TORCH syndrome


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Related to TORCH syndrome: toxoplasmosis, CMV

TORCH syn·drome

a group of infections, seen in neonates, which have crossed the placental barrier with similar clinical manifestations, although symptoms may vary in degree and time of appearance: toxoplasmosis, other infections, rubella, cytomegalovirus infection, and herpes simplex.
See also: STORCH.

TORCH syn·drome

a group of infections, seen in neonates, which have crossed the placental barrier with similar clinical manifestations, although symptoms may vary in degree and time of appearance: toxoplasmosis, other infections, rubella, cytomegalovirus infection, and herpes simplex.
See also: STORCH.

TORCH syndrome

infection of the fetus or newborn by one of the TORCH agents. The outcomes of a pregnancy complicated by a TORCH agent may be abortion, stillbirth, intrauterine growth retardation, or premature delivery.
observations At delivery and during the first days after birth an infant infected with any one of the organisms may demonstrate various clinical manifestations, such as fever, lethargy, poor feeding, petechiae on the skin, purpura, pneumonia, hepatosplenomegaly, jaundice, hemolytic and other anemias, encephalitis, microcephaly, hydrocephalus, intracranial calcifications, hearing deficits, chorioretinitis, and microphthalmia. In addition, each of the agents is associated with several other abnormal clinical findings involving abnormal immune response, cataracts, glaucoma, vesicles, ulcers, and congenital cardiac defects.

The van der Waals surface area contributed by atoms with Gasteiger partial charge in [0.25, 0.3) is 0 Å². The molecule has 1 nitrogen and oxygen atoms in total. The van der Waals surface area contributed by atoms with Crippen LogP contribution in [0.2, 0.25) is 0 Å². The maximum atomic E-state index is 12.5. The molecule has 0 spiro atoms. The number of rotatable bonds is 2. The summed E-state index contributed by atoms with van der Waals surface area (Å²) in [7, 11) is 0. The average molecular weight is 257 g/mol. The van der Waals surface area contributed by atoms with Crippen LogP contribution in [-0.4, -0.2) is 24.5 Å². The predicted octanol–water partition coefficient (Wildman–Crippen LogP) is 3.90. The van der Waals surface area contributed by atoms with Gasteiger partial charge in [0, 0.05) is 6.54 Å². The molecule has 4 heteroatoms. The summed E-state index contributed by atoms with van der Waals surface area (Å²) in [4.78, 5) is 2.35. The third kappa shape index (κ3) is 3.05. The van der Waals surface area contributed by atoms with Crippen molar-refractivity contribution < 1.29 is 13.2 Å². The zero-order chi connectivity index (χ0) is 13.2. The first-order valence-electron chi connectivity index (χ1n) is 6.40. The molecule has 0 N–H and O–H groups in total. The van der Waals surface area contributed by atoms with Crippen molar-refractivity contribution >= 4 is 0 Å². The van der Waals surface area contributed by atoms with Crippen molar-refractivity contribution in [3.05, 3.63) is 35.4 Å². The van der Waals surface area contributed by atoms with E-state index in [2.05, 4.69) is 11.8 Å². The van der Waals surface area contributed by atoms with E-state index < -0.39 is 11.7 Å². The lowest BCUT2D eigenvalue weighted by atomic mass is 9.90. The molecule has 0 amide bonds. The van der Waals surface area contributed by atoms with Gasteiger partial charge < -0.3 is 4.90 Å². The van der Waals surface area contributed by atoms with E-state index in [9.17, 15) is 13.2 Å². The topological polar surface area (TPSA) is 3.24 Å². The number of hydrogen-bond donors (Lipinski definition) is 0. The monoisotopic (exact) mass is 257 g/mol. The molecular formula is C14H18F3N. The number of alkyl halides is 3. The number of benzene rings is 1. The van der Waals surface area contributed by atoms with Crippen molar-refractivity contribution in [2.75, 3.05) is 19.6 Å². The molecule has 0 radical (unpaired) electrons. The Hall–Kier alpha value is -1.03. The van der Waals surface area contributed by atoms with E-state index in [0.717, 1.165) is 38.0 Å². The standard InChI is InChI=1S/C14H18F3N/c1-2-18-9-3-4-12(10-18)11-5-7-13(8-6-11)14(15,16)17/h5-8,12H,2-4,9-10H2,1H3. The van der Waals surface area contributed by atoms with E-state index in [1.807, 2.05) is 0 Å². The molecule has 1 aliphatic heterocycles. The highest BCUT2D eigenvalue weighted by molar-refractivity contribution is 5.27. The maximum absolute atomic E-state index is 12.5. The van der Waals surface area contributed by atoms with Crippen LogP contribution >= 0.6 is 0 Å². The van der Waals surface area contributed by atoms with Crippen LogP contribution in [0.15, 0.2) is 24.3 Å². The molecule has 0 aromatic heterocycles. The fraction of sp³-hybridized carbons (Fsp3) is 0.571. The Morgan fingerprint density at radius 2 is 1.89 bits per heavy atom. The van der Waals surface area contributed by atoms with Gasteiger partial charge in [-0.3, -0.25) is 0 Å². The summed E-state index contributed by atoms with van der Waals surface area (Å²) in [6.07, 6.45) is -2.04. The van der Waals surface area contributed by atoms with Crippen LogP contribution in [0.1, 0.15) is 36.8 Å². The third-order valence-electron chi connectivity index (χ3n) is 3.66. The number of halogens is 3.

interventions Before pregnancy, women may be tested for susceptibility to the rubella virus and inoculated against it if not immune. There are currently no vaccines that confer immunity to the other TORCH agents, but the mother may be serologically tested for antibody levels to them. During pregnancy toxoplasmosis is asymptomatic in about 90% of cases, making diagnosis unlikely. If infection is suspected, serial paired serological tests are performed. A high, rising titer indicates recent infection. Transplacental infection occurs in 35% of mothers infected during pregnancy. If the mother contracts infection in the first trimester, before the placenta is fully developed, the infant may not become infected. If the fetus contracts the infection, severe congenital manifestations of the syndrome usually occur. If the fetus is infected after the first trimester, the baby is usually born with asymptomatic or mild disease. The infection may be spread from the baby during the newborn period. SulfADIAZINE, pyrimethamine, and folic acid are sometimes given to treat the infection. Primary cytomegalovirus infection during pregnancy is usually asymptomatic. If the infection is suspected, serological testing may be performed to demonstrate primary infection because infants born to mothers infected for the first time during pregnancy are much more likely to develop severe congenital anomalies than if the infection is a reactivation of previous cytomegalovirus infection. There is no specific treatment. The child is considered to be infectious, but contagion among newborns from a congenitally infected infant has not been proven. Transplacental rubella virus infection in pregnancy during the first 8 weeks is likely to cause infection in 50% of fetuses and to result in demonstrable defects in 85% of those infected. The risk becomes less as gestation increases to 24 weeks, after which time infection has not been known to result in defects. Rubella is the only TORCH virus that is usually symptomatic, and therefore it is often recognized. Many mothers infected during the first trimester choose to abort the pregnancy. There is no treatment for the infection, but screening and immunization before pregnancy could prevent virtually all cases of congenital rubella. Herpesvirus infection in pregnancy is rarely transplacentally transmitted to the fetus. Primary infection during pregnancy sometimes results in spontaneous abortion or premature delivery. In the newborn the infection is usually systemic and life-threatening. The fetus is most apt to become infected by the virus shed from an active genital lesion during vaginal delivery or as the result of vaginal examination or the placement of an intrauterine catheter or a fetal scalp electrode during labor. If the mother has active genital herpesvirus lesions, intrapartal internal monitoring is contraindicated, vaginal examinations are often omitted, regional anesthetic techniques are avoided, and the infant is delivered by cesarean section. The TORCH infections caused by other agents are asymptomatic in pregnancy, revealing themselves by the syndrome after birth. The congenital effects are not amenable to change or to amelioration by any known treatment.